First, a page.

I never got to measure the sound level but I imagine going from 40 db. (a)To “chainsaw level” very fast would be a great visual of her remarks!
Imagine rush hour traffic without a working stop sign! That’s how I picture a stressed mind that’s not able to find calmness.
MusiCure is a stop sign, a place to stop and let the beat slow your breathing to the rhythm of the music, let your heart rate come down to a normal level and to create calmness in your mind. Listen to the music it speaks to you, the nature sounds takes you on a journey, it blocks out the “chainsaw” noise and the music speaks to other people around you and slowly traffic can start back up but with less rush. By listening to music you have just reduced the risk of “ traffic jams’.
“Where words fail music speaks “
By Hans Christian Andersen
If we sit still and listen can music “ speak ” instead of words?
Absolutely the answer is in the scientific evidence and I am here to tell you its crucial for healing to promote a calm mind.
Sometimes words fail sometimes words can’t remove pain or sadness instead music can take the place of words.
I dedicate this article to the late Danish Professor Lars Heslet who broke the glass ceiling by bringing the arts into the ICU at the Copenhagen University Hospital and together with composer Niels Eje began the journey of MusiCure – music as medicine.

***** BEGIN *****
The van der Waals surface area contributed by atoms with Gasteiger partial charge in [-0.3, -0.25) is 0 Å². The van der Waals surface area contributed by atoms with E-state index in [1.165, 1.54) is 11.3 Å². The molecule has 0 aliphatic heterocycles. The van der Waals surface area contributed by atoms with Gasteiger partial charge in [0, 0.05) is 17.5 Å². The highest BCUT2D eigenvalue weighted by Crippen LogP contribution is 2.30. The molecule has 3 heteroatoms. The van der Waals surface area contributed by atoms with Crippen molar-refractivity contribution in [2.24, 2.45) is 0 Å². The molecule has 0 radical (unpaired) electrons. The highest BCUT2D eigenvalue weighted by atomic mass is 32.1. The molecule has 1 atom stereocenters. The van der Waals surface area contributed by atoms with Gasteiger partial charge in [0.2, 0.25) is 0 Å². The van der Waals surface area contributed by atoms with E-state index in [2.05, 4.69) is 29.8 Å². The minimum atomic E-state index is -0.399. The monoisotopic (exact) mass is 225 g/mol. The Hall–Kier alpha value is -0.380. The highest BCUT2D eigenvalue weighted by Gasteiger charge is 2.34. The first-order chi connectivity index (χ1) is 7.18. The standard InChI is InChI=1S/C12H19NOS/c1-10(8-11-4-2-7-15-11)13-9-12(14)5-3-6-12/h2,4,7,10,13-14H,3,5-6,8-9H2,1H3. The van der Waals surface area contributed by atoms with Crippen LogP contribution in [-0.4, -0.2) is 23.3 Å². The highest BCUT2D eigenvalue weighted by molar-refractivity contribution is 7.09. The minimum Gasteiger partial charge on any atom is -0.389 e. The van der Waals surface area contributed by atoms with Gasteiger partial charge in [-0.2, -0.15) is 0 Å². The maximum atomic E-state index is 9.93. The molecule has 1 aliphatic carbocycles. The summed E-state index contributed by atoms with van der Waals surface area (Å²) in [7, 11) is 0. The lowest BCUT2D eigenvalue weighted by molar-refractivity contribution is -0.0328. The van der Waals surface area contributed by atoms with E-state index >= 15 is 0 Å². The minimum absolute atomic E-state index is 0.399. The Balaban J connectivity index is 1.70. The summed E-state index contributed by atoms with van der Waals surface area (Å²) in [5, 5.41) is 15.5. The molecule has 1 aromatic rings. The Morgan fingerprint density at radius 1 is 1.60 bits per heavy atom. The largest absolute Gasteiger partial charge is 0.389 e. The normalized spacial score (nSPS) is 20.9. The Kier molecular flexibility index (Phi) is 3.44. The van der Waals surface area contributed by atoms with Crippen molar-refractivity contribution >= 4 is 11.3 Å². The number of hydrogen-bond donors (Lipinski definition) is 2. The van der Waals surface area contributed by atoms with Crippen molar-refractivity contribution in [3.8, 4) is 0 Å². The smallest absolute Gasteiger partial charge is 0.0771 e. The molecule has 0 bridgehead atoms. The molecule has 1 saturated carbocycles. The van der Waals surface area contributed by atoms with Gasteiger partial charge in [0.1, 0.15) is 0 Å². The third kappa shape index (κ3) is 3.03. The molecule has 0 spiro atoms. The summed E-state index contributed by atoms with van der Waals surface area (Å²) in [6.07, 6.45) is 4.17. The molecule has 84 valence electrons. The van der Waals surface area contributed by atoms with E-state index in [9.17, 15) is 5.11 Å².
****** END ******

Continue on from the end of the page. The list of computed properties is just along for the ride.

- Reuters Health, 2011 edited by Elaine Lies
The effect of music intervention in stress… by Nelson, U 2009/Heart & lung medical journal.November 12, 2017 at 4:32 AM #4837RAY_DONAHUEParticipant
Anne, I agree music can have great therapeutic effect in our lives. Your article reminds me how chaotic hospitals can be and the potential healing music has. I particularly took note of your statement, ” our heartbeat is a constant musical beat we carry with us all through life.” Have you heard of such rhythm evidenced at the cell level? Paul Byers, an anthropologist and a father of the field of conversational rhythms, was convinced of this phenomenon. He posited that interpersonal communication is at once mutually rhythmical and likely rooted in biological rhythm. I wonder if you could comment on this.November 14, 2017 at 12:31 AM #4839Anne TaylorParticipant
Ray, Thank you so much for your comment I am not familiar with Paul Byers work but will look in to. The subject sounds intriguing. The constant beat could also be a kind of communication in utero as we know the unborn child is affected by the mothers mood. The biological rhythm is deeply rooted in our genes and I could wonder if music therapy in pregnancy could impact the genes slightly ! Thank you again for your comment, this is a subject thats needs more exploration.August 6, 2018 at 9:32 PM #5107LYZ_COOPERParticipant
Hi Anne, Ray
I am aware that this is an old post but as a fellow member of the music department I thought I’d say hi and add a little post. I’ve recently done a small study on a composition called ‘META’ (so named for the study only). I am a sound therapist and have developed music I call ‘Consciously Designed Music’ (CDM). It is based on a music medicine approach as well as sound therapy and I believe is effective due to the positive health benefits created by inducing deep relaxation using specific sounds and music. You may like to try the track? www.lifesonics.com
I look forward to working with you both, and to our sonic adventures!August 7, 2018 at 5:16 AM #5109RAY_DONAHUEParticipant
Well, Lyz, hi how are you. Glad to hear from you (and possibly also the start of the secret upgrade of the Forum.) Congratulations on your new study. The idea of music therapy has much appeal. I look forward to checking META/CDM out. Thank you for the post.